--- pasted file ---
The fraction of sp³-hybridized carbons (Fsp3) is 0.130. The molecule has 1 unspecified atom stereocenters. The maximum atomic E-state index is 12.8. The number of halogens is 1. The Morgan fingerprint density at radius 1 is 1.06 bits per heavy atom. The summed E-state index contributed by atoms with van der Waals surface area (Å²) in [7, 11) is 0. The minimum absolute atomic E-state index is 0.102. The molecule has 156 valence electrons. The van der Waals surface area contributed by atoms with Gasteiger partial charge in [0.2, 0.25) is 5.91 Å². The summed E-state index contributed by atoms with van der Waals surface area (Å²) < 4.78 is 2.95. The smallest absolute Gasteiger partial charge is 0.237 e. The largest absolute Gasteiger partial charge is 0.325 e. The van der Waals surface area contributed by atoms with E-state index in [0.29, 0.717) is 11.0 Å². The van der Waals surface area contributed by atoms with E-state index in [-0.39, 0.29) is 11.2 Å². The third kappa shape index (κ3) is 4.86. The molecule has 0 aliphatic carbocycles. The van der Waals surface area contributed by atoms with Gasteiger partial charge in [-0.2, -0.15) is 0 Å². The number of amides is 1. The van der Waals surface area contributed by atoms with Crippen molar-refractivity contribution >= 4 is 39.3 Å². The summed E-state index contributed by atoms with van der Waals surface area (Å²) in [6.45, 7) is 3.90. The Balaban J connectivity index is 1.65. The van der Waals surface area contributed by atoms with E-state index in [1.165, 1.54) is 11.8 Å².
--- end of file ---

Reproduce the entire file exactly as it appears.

The fraction of sp³-hybridized carbons (Fsp3) is 0.130. The molecule has 1 unspecified atom stereocenters. The maximum atomic E-state index is 12.8. The number of halogens is 1. The Morgan fingerprint density at radius 1 is 1.06 bits per heavy atom. The summed E-state index contributed by atoms with van der Waals surface area (Å²) in [7, 11) is 0. The minimum absolute atomic E-state index is 0.102. The molecule has 156 valence electrons. The van der Waals surface area contributed by atoms with Gasteiger partial charge in [0.2, 0.25) is 5.91 Å². The summed E-state index contributed by atoms with van der Waals surface area (Å²) < 4.78 is 2.95. The smallest absolute Gasteiger partial charge is 0.237 e. The largest absolute Gasteiger partial charge is 0.325 e. The van der Waals surface area contributed by atoms with E-state index in [0.29, 0.717) is 11.0 Å². The van der Waals surface area contributed by atoms with E-state index in [-0.39, 0.29) is 11.2 Å². The third kappa shape index (κ3) is 4.86. The molecule has 0 aliphatic carbocycles. The van der Waals surface area contributed by atoms with Gasteiger partial charge in [-0.2, -0.15) is 0 Å². The number of amides is 1. The van der Waals surface area contributed by atoms with Crippen molar-refractivity contribution >= 4 is 39.3 Å². The summed E-state index contributed by atoms with van der Waals surface area (Å²) in [6.45, 7) is 3.90. The Balaban J connectivity index is 1.65. The van der Waals surface area contributed by atoms with E-state index in [1.165, 1.54) is 11.8 Å².